Title: Black Panther (2016), Issue #1
Author(s): Ta-Nehisi Coates
Artist: Brian Stelfreeze
Cover Artist: Brian Stelfreeze
Publisher(s): Marvel Comics
Release Date: April 6, 2016
In the African-country of Wakanda, home of the Black Panther, the people are beginning to lose faith in their hero and king, thinking he has become an oppressor. It also appears that some individuals are encouraging the citizens of Wakanda to violently lash out against their king in the hopes of remaking a better country and others are defying him for his harsh judgment. T’Challa will undoubtedly face a revolution as more individuals continue to rebel against him, however the proud king and hero seems to have a more shady agenda at hand.
With Black Panther’s appearance in the “Captain America: Civil War” trailers, it seemed only natural that Marvel would publish a comic featuring the newest additions to the team roster and, like Ant-Man, one who is not so well known. While the comic briefly glances at Black Panther’s backstory, the comic does establish who the character is, that he’s a king, what his abilities are and the land he rules over. However, the comic does not seem to highlight the main character’s personality that well aside from focusing on his duties as king and protector, although T’Challa does show concern having to fight with his own people.
Interestingly enough, for a first issue, the conflict that Black Panther will be facing ties into his role as a king. While the story could have given a bunch of robbers, a meta-human or a giant alien monster to fight the comic instead has the threat come from Black Panther’s own people who question his rule and who genuinely feel repressed. The comic also shows that while T’Challa and his advisor, his mother, are in no way unfair or tyrannical in their decisions, others will greatly disagree with them and is something a person of authority does go through. However it appears that T’Challa’s current project may lead to interesting developments and may give the people of Wakanda more reason to question him.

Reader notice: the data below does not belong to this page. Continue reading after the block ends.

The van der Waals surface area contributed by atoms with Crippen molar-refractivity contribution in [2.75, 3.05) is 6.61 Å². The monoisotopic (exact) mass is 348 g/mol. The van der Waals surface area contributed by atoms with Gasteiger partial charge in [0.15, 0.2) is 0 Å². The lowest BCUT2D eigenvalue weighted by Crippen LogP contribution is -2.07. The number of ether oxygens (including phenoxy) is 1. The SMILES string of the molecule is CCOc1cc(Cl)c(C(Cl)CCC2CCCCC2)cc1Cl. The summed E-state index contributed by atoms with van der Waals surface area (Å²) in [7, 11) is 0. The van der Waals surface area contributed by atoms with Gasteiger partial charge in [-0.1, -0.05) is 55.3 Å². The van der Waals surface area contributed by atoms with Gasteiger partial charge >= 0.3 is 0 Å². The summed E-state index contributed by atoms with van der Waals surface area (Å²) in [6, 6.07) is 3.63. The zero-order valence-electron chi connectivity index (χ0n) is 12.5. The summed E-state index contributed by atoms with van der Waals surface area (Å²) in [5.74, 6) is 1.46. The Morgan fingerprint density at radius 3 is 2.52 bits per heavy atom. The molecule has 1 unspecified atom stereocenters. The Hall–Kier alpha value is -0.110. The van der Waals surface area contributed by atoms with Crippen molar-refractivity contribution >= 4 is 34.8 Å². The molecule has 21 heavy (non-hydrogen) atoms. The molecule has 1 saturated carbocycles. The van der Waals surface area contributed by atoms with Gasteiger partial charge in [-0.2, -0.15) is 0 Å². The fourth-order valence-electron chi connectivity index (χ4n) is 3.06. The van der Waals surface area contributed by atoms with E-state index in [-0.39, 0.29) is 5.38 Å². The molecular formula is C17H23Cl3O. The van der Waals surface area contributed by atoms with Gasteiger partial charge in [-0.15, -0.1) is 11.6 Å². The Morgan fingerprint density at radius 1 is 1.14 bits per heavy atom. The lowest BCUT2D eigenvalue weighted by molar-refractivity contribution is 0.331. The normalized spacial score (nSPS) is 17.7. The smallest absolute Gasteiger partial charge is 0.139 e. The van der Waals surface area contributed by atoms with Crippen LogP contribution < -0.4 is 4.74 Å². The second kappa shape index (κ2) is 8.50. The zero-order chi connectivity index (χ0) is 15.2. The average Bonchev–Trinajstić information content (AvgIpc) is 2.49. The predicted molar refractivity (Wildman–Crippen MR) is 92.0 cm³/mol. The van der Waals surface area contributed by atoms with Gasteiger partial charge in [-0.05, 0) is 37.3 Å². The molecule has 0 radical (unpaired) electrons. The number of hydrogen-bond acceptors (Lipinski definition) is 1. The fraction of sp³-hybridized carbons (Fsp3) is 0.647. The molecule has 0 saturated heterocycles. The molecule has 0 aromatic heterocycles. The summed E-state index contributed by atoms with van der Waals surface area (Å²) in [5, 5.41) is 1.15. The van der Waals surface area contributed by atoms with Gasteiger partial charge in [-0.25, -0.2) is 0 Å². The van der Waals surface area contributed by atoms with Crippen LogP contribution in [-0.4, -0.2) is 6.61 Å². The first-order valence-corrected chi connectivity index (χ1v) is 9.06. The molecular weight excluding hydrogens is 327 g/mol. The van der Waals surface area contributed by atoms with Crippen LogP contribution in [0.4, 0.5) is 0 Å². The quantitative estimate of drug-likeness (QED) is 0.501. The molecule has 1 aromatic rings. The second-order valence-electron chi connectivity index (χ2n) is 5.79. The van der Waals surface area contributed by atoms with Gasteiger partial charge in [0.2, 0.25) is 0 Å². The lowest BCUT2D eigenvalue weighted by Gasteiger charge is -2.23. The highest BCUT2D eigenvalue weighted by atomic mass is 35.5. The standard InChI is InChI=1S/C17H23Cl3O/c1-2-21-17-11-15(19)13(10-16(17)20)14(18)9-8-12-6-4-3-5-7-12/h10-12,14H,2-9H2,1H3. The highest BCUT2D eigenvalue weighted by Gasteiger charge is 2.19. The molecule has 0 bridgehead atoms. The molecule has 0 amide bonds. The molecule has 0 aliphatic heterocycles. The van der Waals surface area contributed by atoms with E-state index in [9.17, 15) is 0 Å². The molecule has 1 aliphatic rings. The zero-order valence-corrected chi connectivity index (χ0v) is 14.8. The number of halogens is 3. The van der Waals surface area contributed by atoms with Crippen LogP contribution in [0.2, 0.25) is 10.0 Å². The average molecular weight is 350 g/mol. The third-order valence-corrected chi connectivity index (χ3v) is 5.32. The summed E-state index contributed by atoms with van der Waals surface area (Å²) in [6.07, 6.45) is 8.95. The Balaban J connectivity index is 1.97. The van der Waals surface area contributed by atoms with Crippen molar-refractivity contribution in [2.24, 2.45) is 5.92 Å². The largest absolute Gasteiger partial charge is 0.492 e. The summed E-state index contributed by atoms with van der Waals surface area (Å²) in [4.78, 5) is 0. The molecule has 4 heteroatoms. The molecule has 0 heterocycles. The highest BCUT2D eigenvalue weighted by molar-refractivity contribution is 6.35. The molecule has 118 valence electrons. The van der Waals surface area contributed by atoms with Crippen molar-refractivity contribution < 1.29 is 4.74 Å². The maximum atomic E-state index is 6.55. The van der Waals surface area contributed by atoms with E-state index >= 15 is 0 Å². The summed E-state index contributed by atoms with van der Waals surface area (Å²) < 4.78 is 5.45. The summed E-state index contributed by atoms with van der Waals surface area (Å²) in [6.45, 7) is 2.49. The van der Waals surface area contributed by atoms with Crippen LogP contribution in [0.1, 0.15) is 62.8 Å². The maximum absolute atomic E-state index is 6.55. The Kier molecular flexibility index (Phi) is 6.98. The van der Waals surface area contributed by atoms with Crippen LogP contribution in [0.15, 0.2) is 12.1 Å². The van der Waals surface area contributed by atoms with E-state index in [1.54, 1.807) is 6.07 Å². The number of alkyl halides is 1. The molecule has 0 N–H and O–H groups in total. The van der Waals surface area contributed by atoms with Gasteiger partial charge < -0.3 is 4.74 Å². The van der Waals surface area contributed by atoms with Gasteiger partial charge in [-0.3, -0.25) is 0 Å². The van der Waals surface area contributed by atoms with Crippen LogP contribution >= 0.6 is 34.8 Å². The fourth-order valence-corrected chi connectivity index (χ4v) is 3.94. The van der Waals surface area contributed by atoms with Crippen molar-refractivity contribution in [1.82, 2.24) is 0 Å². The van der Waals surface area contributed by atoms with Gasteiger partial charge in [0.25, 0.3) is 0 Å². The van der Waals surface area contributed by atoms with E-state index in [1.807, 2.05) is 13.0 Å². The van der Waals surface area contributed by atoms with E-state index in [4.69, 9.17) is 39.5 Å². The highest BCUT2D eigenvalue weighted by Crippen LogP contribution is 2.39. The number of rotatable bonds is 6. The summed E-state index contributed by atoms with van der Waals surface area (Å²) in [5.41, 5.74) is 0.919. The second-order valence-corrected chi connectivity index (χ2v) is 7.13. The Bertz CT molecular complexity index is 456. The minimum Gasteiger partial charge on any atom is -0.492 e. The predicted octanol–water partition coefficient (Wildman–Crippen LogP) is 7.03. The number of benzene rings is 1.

The artwork is interesting as well, giving Wakanda a technologically modern tribal style. While most of the city appears very futuristic with tall buildings, high-tech aircrafts and weaponry, the aesthetics evokes a tribal inspired design with individuals having tattoos that look like circuits and their spears having lasers. The only problem is the needless, odd use of black silhouettes in a few scenes instead of the artist providing more details to the characters, especially since one of those scenes was meant to be somewhat intimate and the other was a fight scene in broad daylight.
This comic does well enough job at hitting all the needed story-telling elements needed for a first issue, who is Black Panther, what are his powers, the conflict, his opposition and the world he lives in. While the comic is not the most exciting and does not delve that much into Black Panther himself, it is interesting to follow the story of a superhero who, unlike most heroes in the Marvel universe, is the king of the most technologically advanced city in the world and is most likely going to face a rebellion. Being a ruler is the central aspect of who Black Panther is and now he is facing the unavoidable struggle of his people not agreeing with their ruler and being seen as a tyrant. Overall, the comic is an average introduction into Black Panther however more could have been done but there is still more chance for development.
Being a king and a hero is not easy!
While the comic might be a bit of an average read, the story does establish the key aspect of the Black Panther, he is a hero and a king. The comic shows that being a leader is not easy and situations can excel to such extremes. The art does a great job making Wakanda look distinct and the story is paced well enough. Just in time for Black Panther to appear on the big screen.
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